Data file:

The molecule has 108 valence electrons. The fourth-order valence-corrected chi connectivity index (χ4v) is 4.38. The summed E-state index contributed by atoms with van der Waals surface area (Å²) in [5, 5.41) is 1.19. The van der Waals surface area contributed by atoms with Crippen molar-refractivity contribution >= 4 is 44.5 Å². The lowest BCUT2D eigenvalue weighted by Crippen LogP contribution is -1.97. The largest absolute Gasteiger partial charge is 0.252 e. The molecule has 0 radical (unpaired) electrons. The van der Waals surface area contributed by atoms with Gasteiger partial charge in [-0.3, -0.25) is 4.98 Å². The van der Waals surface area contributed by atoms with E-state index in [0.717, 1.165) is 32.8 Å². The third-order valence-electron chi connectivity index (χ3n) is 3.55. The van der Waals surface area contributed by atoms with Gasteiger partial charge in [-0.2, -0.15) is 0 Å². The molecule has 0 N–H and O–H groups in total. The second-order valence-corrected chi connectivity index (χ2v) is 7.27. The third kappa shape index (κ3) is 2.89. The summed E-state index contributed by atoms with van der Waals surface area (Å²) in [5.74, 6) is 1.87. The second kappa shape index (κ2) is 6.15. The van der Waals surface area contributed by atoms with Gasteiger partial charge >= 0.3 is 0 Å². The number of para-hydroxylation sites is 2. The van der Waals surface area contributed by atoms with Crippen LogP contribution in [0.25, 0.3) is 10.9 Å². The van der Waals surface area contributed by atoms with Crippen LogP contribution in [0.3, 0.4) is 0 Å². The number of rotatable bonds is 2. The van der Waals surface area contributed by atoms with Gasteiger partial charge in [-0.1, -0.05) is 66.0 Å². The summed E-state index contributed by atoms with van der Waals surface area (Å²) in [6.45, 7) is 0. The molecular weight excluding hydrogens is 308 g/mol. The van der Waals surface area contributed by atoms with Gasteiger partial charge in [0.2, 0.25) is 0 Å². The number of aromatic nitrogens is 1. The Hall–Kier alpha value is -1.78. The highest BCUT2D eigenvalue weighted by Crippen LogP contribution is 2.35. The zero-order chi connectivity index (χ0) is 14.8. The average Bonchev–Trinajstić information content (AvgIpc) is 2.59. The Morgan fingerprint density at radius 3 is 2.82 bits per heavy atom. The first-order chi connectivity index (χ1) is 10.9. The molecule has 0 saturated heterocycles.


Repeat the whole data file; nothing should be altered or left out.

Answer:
The molecule has 108 valence electrons. The fourth-order valence-corrected chi connectivity index (χ4v) is 4.38. The summed E-state index contributed by atoms with van der Waals surface area (Å²) in [5, 5.41) is 1.19. The van der Waals surface area contributed by atoms with Crippen molar-refractivity contribution >= 4 is 44.5 Å². The lowest BCUT2D eigenvalue weighted by Crippen LogP contribution is -1.97. The largest absolute Gasteiger partial charge is 0.252 e. The molecule has 0 radical (unpaired) electrons. The van der Waals surface area contributed by atoms with Gasteiger partial charge in [-0.3, -0.25) is 4.98 Å². The van der Waals surface area contributed by atoms with E-state index in [0.717, 1.165) is 32.8 Å². The third-order valence-electron chi connectivity index (χ3n) is 3.55. The van der Waals surface area contributed by atoms with Gasteiger partial charge in [-0.2, -0.15) is 0 Å². The molecule has 0 N–H and O–H groups in total. The second-order valence-corrected chi connectivity index (χ2v) is 7.27. The third kappa shape index (κ3) is 2.89. The summed E-state index contributed by atoms with van der Waals surface area (Å²) in [5.74, 6) is 1.87. The second kappa shape index (κ2) is 6.15. The van der Waals surface area contributed by atoms with Gasteiger partial charge >= 0.3 is 0 Å². The number of para-hydroxylation sites is 2. The van der Waals surface area contributed by atoms with Crippen LogP contribution in [0.25, 0.3) is 10.9 Å². The van der Waals surface area contributed by atoms with Crippen LogP contribution in [0.3, 0.4) is 0 Å². The number of rotatable bonds is 2. The van der Waals surface area contributed by atoms with Gasteiger partial charge in [-0.1, -0.05) is 66.0 Å². The summed E-state index contributed by atoms with van der Waals surface area (Å²) in [6.45, 7) is 0. The molecular weight excluding hydrogens is 308 g/mol. The van der Waals surface area contributed by atoms with Gasteiger partial charge in [0.2, 0.25) is 0 Å². The number of aromatic nitrogens is 1. The Hall–Kier alpha value is -1.78. The highest BCUT2D eigenvalue weighted by Crippen LogP contribution is 2.35. The zero-order chi connectivity index (χ0) is 14.8. The average Bonchev–Trinajstić information content (AvgIpc) is 2.59. The Morgan fingerprint density at radius 3 is 2.82 bits per heavy atom. The first-order chi connectivity index (χ1) is 10.9. The molecule has 0 saturated heterocycles.